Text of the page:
UNITED STATES OF AMERICA
| ORDER INSTITUTING PROCEEDINGS|
PURSUANT TO SECTION 21C OF THE
SECURITIES EXCHANGE ACT OF 1934,
MAKING FINDINGS AND IMPOSING A
The Securities and Exchange Commission ("Commission") deems it appropriate that cease-and-desist proceedings be, and hereby are, instituted pursuant to Section 21C of the Securities Exchange Act of 1934 ("Exchange Act") against David C. Watt ("Watt").
In anticipation of the institution of these proceedings, Watt has submitted an Offer of Settlement ("Offer") that the Commission has determined to accept. Solely for the purpose of these proceedings, and any other proceedings brought by or on behalf of the Commission or to which the Commission is a party, Watt, without admitting or denying the findings set forth herein, except as to jurisdiction of the Commission over him and over the subject matter of these proceedings, and the findings set forth in subparagraph III.A, which he admits, consents to the entry of this Order Instituting Proceedings Pursuant to Section 21C of the Securities Exchange Act of 1934, Making Findings and Imposing a Cease-and-Desist Order ("Order"). The Commission has determined that it is appropriate to accept Watt's Offer and, accordingly, is issuing this Order.
On the basis of this Order and Watt's Offer, the Commission finds that:
At all relevant times, Respondent David C. Watt was the General Counsel and Secretary of ICN Pharmaceuticals, Inc. ("ICN") and was responsible for ICN's litigation and business affairs. ICN is a publicly traded company whose stock is registered with the Commission pursuant to Section 12(b) of the Exchange Act and is traded on the New York Stock Exchange. ICN develops, manufactures, distributes and sells pharmaceutical and research products and services. This proceeding involves ICN's new drug application submitted to the U.S. Food and Drug Administration ("FDA") seeking approval of its drug ribavirin (trade name Virazole) for the treatment of chronic hepatitis C.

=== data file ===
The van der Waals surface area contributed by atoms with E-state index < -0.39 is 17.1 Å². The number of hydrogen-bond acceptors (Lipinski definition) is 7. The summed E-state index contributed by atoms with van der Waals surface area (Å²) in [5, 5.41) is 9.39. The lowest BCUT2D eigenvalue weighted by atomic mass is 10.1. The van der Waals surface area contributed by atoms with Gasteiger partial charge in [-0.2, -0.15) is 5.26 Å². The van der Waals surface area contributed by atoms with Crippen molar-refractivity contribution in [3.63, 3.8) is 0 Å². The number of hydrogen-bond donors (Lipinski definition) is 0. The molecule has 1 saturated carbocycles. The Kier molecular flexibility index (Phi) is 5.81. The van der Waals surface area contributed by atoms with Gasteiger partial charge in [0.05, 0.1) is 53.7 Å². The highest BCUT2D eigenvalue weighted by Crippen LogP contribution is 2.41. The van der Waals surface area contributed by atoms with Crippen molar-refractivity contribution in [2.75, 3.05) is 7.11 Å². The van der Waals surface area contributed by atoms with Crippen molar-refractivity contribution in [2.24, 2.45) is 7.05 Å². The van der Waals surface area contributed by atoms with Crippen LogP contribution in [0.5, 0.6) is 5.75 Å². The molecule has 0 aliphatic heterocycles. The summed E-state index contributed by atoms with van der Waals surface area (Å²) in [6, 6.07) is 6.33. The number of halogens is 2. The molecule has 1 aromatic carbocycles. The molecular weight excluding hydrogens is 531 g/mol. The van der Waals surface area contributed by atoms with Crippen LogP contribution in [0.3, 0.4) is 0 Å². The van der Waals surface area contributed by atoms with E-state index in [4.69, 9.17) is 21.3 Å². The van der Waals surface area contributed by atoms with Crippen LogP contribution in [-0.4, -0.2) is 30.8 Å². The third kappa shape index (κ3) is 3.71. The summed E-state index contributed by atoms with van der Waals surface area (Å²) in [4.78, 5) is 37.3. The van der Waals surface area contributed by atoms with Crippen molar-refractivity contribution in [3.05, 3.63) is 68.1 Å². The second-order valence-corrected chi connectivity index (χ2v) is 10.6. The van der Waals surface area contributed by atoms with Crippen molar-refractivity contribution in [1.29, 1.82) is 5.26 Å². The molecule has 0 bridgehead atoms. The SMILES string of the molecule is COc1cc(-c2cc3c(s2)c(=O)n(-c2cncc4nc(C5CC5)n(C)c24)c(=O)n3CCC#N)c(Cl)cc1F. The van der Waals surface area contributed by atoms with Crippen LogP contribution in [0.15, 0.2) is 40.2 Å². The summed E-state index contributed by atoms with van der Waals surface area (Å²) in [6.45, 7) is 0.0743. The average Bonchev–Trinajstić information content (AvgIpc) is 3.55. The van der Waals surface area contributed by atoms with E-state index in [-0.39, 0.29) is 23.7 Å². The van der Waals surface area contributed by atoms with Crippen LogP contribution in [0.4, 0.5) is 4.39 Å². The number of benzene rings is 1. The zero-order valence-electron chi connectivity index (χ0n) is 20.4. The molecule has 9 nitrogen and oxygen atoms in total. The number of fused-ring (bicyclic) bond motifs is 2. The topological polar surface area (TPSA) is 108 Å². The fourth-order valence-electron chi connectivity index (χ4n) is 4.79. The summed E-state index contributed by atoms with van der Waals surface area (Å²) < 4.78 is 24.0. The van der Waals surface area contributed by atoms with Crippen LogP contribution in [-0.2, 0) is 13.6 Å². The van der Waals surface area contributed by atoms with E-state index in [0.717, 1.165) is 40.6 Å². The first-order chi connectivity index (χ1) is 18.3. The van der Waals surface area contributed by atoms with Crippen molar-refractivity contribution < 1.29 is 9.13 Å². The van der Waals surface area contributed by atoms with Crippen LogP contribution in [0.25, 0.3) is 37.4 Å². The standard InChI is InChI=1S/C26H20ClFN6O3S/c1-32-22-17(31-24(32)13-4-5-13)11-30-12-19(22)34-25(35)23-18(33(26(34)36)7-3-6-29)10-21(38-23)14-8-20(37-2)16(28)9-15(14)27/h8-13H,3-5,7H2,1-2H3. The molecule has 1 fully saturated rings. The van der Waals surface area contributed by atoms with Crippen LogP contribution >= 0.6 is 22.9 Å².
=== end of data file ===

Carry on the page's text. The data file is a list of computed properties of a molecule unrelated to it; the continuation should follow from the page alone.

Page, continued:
On May 31, 1994, ICN submitted a new drug application to the FDA Division of Antiviral Drugs seeking approval for ribavirin as a monotherapy treatment of chronic hepatitis C. Because of the serious nature of chronic hepatitis C and the fact that only one treatment, at the time, was approved for the disease, the FDA placed ICN's application on a fast-track, six-month review process.
On November 28, 1994, ICN received from the FDA a letter, dated November 25, 1994, informing the company that its new drug application was "not approvable" because the data in the application failed to demonstrate that ribavirin was safe and effective in the treatment of chronic hepatitis C (hereinafter referred to as the "not approvable letter"). On November 29, 1994, during a telephone conference call with ICN, the FDA explained in greater detail the conclusions expressed in the not approvable letter.
Notwithstanding these developments, on December 5, 1994, ICN officials issued a press release that failed to disclose material information to the public regarding the status of ICN's new drug application. In its press release, ICN failed to disclose material information, including that the FDA had sent ICN a not approvable letter and had determined that ribavirin failed to show safety and effectiveness as a monotherapy treatment for chronic hepatitis C. ICN did not fully disclose the FDA's determination that the application was not approvable until February 17, 1995, when it issued a more detailed press release.
ICN received the FDA not approvable letter on November 28, 1994. Watt reviewed the not approvable letter on November 29, 1994 and, between November 29 and December 2, 1994, participated in meetings with other officers and employees of ICN for the purpose of reviewing and discussing the not approvable letter and what public statement ICN should make concerning the letter.